• Colors – At times different colors are utilized to represent seemingly unrelated crisscrossing pathways. These colors can either signify a change in direction, change in time, in place, or an alternative intersecting idea. To simplify things, when reading a Study Matrix it is important to follow along with the pathway color you are reading until you reach an ending.

Colors – The Memory Enhancing Separation Tool

Colors are an important and critical component of a Study Matrix helping to boost memory, recall and ease of learning. They are effectively used for a number of key purposes:

  • To distinguish segments, topics and specific events that take place among fragments of information presented within the Study Matrix.
  • Because they help distinguish key pieces of information, they effectively provide greater clarity, thusly opening up the channels to accelerated learning.
  • At times they are used as a means of changing the time or place of key interlinking fragments of information within a Study Matrix.
  • Finally, they can also represent different perspectives or points of view to further help distinguish the variety of information presented within a Study Matrix.

Pictures – The Strategic Associative Tool that Builds Photographic Memory

Pictures are great memory building tools because they are much easier to remember than words alone. In fact, if you take a moment to close your eyes and think about what you did yesterday, you will quickly realize that all your thoughts actually come through an interlocking associative collection of picture fragments that lay down the foundations of memory. Through a similar means within a Study Matrix, pictures make interlocking associative connections with words, ideas and concepts helping to boost the memory and recall of information we are learning.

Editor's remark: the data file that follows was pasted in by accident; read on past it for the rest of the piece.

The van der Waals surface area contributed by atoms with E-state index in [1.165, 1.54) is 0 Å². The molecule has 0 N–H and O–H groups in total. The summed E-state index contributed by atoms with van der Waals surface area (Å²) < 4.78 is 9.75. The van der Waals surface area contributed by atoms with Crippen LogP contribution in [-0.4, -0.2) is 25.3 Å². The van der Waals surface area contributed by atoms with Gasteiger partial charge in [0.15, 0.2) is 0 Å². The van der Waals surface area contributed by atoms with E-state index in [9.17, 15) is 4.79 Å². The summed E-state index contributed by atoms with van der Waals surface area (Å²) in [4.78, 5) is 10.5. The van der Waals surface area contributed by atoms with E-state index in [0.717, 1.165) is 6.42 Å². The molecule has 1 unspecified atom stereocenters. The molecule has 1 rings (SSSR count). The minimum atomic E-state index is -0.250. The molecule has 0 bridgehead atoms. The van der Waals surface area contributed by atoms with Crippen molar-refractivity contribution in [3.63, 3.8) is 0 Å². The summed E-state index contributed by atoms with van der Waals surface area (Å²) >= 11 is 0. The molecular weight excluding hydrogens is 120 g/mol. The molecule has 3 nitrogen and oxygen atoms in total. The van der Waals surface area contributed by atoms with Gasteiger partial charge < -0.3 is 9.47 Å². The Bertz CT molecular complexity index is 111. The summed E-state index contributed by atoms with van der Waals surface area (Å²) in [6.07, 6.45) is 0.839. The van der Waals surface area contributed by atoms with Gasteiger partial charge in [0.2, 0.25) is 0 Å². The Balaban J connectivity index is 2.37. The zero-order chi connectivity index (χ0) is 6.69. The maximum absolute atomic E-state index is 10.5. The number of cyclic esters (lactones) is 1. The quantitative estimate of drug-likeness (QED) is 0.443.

• Pictures make powerful and lasting associations with the issues, themes, phrases, symbols, and words scattered throughout a Study Matrix.
  • Pictures assist with improving the memorization and recall of key concepts and pieces of information.
  • Pictures naturally stimulate the visual learning process making learning fun, entertaining and enjoyable.

Pictures are connected and associated with words in 5 common ways:

  • Pictures can literally “word-for-word” represent the words they are associated with.
  • Pictures can metaphorically represent the words they are linked to.
  • Pictures can symbolically represent the words they are linked to.
  • Pictures can sound-like the words and phrases they are connected with.
  • In other instances, pictures can simply replace words altogether.

Symbols – Expanding Our Awareness and Understanding

Symbols play an important part in helping you to pinpoint key concepts and ideas presented within your Study Matrix. They are essentially a tool that will help you to expand your understanding and awareness about the information you are learning.